National award-winning filmmaker Rituparno Ghosh Thursday called for setting up a joint India-Bangladesh platform on the basis of the Bengali language to benefit the film industries of both the countries.
"We are bound by a language called Bengali and it is the same language on the basis of which the country (Bangladesh) has been formed. If we can avoid the bureaucratic paraphernalia of pitching India against Bangladesh and rather create one Bangla industry based on the language, then I think it becomes more interesting," said Ghosh here.
He spoke at the curtain raiser of the second chapter of the Media and Entertainment Business Conclave - East (MBEC-East) to be organised here Dec 21.
Organised by the Federation of Indian Chambers of Commerce and Industry (FICCI), the MBEC conclave will provide a forum for the government to receive authentic information on the state of the region's entertainment industry, its problems and prospects.
It will also give a boost to opening doors to the Bangladeshi entertainment market.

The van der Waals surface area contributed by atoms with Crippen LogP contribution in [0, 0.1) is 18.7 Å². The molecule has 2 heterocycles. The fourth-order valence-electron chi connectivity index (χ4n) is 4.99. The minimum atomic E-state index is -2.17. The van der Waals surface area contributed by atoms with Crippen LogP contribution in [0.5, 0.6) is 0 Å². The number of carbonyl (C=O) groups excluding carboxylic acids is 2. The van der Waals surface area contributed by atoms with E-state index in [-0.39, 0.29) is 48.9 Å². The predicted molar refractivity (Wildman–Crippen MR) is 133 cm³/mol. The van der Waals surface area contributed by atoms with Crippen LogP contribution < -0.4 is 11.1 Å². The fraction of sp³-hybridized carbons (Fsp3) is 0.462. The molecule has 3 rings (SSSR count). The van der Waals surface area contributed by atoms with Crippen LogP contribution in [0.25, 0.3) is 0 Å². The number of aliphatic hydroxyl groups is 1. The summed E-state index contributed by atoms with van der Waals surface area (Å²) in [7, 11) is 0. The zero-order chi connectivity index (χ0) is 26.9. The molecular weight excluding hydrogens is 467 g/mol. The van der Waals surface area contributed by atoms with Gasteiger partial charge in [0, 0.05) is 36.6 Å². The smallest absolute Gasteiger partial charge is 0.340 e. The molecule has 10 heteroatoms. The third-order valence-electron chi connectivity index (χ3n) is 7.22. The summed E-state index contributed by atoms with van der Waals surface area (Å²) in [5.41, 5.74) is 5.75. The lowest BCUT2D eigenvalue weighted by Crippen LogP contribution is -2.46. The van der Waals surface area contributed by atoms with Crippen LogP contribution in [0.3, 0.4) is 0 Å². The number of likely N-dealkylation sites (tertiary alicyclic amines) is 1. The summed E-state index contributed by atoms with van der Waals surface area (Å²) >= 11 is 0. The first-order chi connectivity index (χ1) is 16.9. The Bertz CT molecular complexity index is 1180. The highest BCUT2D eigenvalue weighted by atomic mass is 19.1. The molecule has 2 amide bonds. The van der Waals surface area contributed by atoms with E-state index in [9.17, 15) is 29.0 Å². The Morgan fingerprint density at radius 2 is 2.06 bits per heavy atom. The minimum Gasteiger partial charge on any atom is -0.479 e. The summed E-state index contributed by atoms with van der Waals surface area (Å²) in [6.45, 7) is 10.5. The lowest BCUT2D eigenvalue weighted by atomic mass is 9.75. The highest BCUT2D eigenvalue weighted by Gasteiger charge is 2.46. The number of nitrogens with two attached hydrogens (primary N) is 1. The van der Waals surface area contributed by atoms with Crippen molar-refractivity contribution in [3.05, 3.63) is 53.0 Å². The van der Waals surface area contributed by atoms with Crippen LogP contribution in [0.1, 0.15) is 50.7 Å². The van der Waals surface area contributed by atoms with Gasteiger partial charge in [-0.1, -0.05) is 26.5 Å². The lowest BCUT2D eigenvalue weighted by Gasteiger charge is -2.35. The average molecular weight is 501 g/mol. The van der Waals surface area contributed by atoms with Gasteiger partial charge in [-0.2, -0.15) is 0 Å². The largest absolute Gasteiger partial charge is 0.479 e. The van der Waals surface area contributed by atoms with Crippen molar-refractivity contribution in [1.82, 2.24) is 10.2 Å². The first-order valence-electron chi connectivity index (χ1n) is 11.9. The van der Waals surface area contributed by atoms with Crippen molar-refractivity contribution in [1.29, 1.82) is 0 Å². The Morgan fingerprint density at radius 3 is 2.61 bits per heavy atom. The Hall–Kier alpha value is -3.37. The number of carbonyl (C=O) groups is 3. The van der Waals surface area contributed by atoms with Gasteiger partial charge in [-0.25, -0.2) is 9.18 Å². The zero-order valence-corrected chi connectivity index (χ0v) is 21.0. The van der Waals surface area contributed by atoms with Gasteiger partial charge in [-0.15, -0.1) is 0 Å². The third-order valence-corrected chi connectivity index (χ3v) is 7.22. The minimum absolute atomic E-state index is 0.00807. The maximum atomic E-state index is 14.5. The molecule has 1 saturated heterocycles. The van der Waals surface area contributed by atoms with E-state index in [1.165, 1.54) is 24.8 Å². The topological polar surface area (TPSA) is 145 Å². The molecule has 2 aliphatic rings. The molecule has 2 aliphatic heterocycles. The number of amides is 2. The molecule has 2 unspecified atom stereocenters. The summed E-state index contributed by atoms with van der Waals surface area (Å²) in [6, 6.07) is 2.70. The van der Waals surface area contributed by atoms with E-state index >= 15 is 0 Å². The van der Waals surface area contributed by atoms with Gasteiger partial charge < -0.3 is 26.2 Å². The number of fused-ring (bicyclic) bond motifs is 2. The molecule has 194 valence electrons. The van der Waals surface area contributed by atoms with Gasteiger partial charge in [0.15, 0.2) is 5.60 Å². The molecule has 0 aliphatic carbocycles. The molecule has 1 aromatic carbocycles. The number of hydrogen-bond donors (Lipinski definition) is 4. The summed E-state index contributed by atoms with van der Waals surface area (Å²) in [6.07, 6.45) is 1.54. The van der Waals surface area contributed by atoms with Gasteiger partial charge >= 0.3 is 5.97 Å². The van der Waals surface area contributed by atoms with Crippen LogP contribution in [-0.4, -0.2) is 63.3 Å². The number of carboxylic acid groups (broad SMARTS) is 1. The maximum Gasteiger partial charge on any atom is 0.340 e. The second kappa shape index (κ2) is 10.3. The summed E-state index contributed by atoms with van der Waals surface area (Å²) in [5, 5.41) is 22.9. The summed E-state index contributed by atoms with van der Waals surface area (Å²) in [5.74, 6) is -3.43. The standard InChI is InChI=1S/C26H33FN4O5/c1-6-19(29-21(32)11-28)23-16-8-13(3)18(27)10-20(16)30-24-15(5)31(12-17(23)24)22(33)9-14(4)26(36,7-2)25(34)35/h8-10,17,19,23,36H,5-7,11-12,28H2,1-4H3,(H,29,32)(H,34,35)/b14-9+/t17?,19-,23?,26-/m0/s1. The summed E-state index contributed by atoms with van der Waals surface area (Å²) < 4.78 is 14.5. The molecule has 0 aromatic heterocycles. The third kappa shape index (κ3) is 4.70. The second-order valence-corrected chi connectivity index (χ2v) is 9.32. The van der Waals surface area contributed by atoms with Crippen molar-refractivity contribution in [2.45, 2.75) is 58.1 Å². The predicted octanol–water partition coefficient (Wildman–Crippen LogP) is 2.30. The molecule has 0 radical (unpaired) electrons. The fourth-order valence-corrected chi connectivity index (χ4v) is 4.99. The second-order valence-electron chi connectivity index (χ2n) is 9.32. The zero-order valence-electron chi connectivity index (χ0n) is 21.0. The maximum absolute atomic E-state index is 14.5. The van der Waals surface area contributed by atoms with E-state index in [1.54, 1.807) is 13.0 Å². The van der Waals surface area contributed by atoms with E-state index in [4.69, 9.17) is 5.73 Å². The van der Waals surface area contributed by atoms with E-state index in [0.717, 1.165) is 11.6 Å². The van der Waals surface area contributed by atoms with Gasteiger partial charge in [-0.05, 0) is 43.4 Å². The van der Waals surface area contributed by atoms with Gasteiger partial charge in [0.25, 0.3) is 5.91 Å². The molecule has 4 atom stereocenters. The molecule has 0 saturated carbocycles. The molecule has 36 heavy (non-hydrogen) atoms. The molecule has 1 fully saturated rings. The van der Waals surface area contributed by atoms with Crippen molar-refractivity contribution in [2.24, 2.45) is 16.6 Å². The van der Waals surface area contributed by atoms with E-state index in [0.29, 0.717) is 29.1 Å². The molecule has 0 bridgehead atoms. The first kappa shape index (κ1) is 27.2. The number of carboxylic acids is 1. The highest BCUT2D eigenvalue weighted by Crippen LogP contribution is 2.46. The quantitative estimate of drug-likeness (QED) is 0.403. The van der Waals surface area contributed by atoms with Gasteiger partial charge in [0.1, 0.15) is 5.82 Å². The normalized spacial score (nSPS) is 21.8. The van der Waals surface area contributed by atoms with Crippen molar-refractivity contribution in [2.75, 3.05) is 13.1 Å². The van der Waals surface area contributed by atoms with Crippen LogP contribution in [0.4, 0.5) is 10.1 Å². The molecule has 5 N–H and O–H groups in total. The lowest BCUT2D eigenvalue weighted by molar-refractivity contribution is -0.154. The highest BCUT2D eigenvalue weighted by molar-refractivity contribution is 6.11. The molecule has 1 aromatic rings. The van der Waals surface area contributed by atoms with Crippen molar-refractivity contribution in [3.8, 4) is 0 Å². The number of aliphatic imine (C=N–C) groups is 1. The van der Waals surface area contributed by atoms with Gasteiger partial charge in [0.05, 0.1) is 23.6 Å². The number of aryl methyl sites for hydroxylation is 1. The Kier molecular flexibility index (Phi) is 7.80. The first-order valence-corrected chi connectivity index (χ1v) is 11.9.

"Besides India and Bangladesh, there is a common diaspora speaking Bengali all over the world. The entertainment industry in Kolkata should find a global context, beginning with a pan-Indian context, and then it gets a platform in the global scenario," said Ghosh.
Besides panel discussions involving Ghosh, leading Bengali actor Prosenjit, singer Usha Uthup, representatives of the West Bengal state government and industrialists, filmmaking and screenwriting workshops will be conducted as part of the meet.
Considering the workshops as a "stepping stone to what we can achieve in the future", Ghosh highlighted their importance.
"The industry doesn't have a proper film school. So it is through practising the art, that the whole art of filmmaking has developed. And there has not been conscious dissemination of knowledge on the art and craft and the business of filmmaking.
"So, if we continue to have a lot of such workshops throughout the year in instalments, I think it connects us better to the rest of the country, helps to hone our own skills, and makes us better film citizens," he said.